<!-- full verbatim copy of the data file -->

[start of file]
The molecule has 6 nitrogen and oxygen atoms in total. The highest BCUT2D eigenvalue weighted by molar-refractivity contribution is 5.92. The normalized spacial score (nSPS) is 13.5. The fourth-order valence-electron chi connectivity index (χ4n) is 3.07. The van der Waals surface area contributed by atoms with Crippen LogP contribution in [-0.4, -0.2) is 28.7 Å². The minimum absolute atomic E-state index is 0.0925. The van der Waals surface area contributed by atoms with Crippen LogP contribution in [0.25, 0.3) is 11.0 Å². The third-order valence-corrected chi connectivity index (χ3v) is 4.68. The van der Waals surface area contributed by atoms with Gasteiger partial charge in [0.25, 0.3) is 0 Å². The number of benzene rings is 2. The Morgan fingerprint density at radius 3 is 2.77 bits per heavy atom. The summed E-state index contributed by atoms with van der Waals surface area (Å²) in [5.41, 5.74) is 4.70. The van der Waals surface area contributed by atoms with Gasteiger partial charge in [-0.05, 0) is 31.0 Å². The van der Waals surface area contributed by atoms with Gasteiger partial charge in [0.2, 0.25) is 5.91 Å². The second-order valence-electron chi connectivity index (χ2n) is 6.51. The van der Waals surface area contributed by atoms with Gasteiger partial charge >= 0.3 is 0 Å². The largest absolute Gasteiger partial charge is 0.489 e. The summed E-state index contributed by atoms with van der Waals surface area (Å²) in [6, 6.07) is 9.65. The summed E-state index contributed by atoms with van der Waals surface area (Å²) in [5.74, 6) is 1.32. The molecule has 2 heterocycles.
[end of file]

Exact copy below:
The molecule has 6 nitrogen and oxygen atoms in total. The highest BCUT2D eigenvalue weighted by molar-refractivity contribution is 5.92. The normalized spacial score (nSPS) is 13.5. The fourth-order valence-electron chi connectivity index (χ4n) is 3.07. The van der Waals surface area contributed by atoms with Crippen LogP contribution in [-0.4, -0.2) is 28.7 Å². The minimum absolute atomic E-state index is 0.0925. The van der Waals surface area contributed by atoms with Crippen LogP contribution in [0.25, 0.3) is 11.0 Å². The third-order valence-corrected chi connectivity index (χ3v) is 4.68. The van der Waals surface area contributed by atoms with Gasteiger partial charge in [0.25, 0.3) is 0 Å². The number of benzene rings is 2. The Morgan fingerprint density at radius 3 is 2.77 bits per heavy atom. The summed E-state index contributed by atoms with van der Waals surface area (Å²) in [5.41, 5.74) is 4.70. The van der Waals surface area contributed by atoms with Gasteiger partial charge in [-0.05, 0) is 31.0 Å². The van der Waals surface area contributed by atoms with Gasteiger partial charge in [0.2, 0.25) is 5.91 Å². The second-order valence-electron chi connectivity index (χ2n) is 6.51. The van der Waals surface area contributed by atoms with Gasteiger partial charge >= 0.3 is 0 Å². The largest absolute Gasteiger partial charge is 0.489 e. The summed E-state index contributed by atoms with van der Waals surface area (Å²) in [6, 6.07) is 9.65. The summed E-state index contributed by atoms with van der Waals surface area (Å²) in [5.74, 6) is 1.32. The molecule has 2 heterocycles.